We went to Alta for my dad's birthday the next week and with no new snow, and spring conditions, I got even more chances to ski Icy bumps, crud, spring mush, steeps for several days straight. Every chance I got, I was hopping into the trees, chutes, ungroomed crud and just skied hard. When we got back we had the great March of storms, followed by warm days and frozen nights and many more chances to just go ski. Business at the resort was steady but down so it allowed for even more free skiing and training with only a few lessons per weekend so by the end of March, I decided to press forward and take the exam to see how much I had progressed.


Day one of the last exam was Monday April 16th at Squaw.

Conditions were firm morning snow, icy groomers and sunny. Promise of 50+ degrees by 1:00. There were about 16 people there to take the exam. Most very nervous, several I had skied with in the past, Many more I had never seen before. At least one other from the March exam. Several were taking the exam for the first time. Some had just passed their L2. After some introductions we all just went out to warm up together and so the examiners could take a quick look at everyone's skiing and see if the assigned groups would be OK. Once we got a couple of runs in, we split up into our groups of 5 or 6 and the process started. We were given instructions on where we were headed (each group went to different areas on the mountain for various tasks) and what to start to think about. With the coached exam module the feel and atmosphere was more like a clinic and more "user friendly" than in the past. At the start of each task segment, we would travel to an area with a task in mind (so we could start to get mindset in place) then before actually doing a task we were told what is expected, what makes for good movements, what are considered flaws. What to watch out for. Then a demo by the examiner.. The examiner would pull off to the side and we would ski the task one at a time. When we had all gone, there would be some feedback, usually individual but often it was Dave and lou, you were both doing... Chris and Tim, your demo was good except for ... and "G" you need to do it more slowly. Then if we had space to do the task again we would, if not, we might ski to another spot on the hill and do it again. The next feedback might be "better  on this but now work on.. " or "that was it" or "try the task with less or more of this" or "try adding a pole touch". Sometimes it was global feedback, sometimes it was just clarification of the task. Sometimes it was clarification of what makes for better or flawed movements in a task. IE, Why do we do pivot side slips? Just to show rotary? Just to show edge control? clean simultaneous release? balance?. Depending on the way the task is presented, it could be some or all of the above. If one portion was lacking, maybe they will do a variation on the task to highlight a specific skill or lack there of.


Or examiner did a good job of selecting appropriate terrain and conditions for each of the tasks. By 11:00 the snow was getting very sticky and mushy. Luckily we had gotten the one legged skiing out of the way on the "Ramp" before it started getting too sticky but it also meant trying to do hop turns later in steep mush. (of course that's probably where we would need to do these in real life anyway)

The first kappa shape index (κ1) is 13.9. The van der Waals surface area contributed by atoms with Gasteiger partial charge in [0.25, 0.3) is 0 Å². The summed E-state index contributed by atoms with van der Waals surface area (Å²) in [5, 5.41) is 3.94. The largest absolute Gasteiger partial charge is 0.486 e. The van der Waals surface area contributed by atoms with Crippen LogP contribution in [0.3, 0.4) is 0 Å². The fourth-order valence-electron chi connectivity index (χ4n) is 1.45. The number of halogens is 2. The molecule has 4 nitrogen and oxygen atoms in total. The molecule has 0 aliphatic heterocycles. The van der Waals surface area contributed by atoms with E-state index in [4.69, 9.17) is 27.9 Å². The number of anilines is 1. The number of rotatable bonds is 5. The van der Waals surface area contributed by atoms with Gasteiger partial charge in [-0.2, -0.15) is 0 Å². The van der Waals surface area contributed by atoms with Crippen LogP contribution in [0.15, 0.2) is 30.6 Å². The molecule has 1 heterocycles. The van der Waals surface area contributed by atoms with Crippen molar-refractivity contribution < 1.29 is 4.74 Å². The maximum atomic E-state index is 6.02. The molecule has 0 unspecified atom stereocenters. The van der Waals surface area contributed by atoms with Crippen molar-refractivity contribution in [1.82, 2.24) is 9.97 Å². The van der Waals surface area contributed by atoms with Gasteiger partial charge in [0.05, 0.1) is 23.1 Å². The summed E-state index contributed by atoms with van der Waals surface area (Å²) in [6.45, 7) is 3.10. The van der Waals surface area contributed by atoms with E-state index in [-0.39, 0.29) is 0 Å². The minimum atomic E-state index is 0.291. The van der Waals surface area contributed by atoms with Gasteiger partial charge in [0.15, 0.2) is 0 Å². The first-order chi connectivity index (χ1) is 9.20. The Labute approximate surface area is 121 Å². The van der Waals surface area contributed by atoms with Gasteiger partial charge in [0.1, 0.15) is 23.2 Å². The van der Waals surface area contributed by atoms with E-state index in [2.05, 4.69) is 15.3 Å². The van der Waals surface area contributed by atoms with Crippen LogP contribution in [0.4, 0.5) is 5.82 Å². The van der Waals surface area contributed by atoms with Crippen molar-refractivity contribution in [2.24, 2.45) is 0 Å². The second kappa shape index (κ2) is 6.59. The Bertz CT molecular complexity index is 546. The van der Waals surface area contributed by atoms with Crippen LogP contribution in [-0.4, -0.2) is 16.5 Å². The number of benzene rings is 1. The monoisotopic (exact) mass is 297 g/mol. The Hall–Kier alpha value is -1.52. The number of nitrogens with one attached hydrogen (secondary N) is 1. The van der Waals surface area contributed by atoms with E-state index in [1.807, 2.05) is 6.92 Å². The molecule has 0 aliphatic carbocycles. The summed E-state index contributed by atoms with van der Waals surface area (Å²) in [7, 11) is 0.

After a few runs a couple of other examiners (not examining that day) caught up with us and announced that they were going to skiing with us. More eyes to watch but they kept insisting that they were there to "keep an eye" on the examiners and the process. They claim it is actually helpful for the candidates. They are supposedly there to make sure the Examiners are all on the same page, and that there is little bias between candidate and examiners. I found it is also helpful because one examiner's take on a task or demo will differ from another examiner. Different diameter small radius turns, Reaching or short,, etc...


By the end of the morning, we had pretty much gone through most of our tasks and skiing. Early in the afternoon we had a second chance (after lunch) to ski as a whole group (all 16). Another chance for the examiners to compare notes on all the candidates and make sure they are all seeing the same things. When we broke up into small groups for the afternoon, we had a chance to revisit tasks we wanted another shot at, finish up the tasks we didn't do, and a chance to check that we were sure we covered everything we wanted to. By the end of the day, full on "Fly Paper Snow" even in the steeps and bumps. A couple of pitches on our way down to the bottom, our examiner would say "lets do this task ..... " and he would take off to give us a demo and right away he would hold up his poles and wave us off telling us it's too dangerous. So we just picked our way down to the bottom.


At the end of the day, we each sat down with our examiners and had a chance to get individual feedback for the day and what to expect for day 2. I knew what I had to watch out for, Mostly things I had been working on, just need to be more focused on them. What some of my weakness are (I like to go a little fast and ride my edges) so that masks some of my errors so I had to watch out for that. My examiner confirmed these for me. He also told me that he didn't want to give me too many things to "work at" because he knew that more things to focus on might mess up things that I was doing well. I also got a big boost during my feedback on the first day. My March examiner came up to me and said quietly, "that run through Tom's Tumble... You NAILED it".... Big boost in confidence!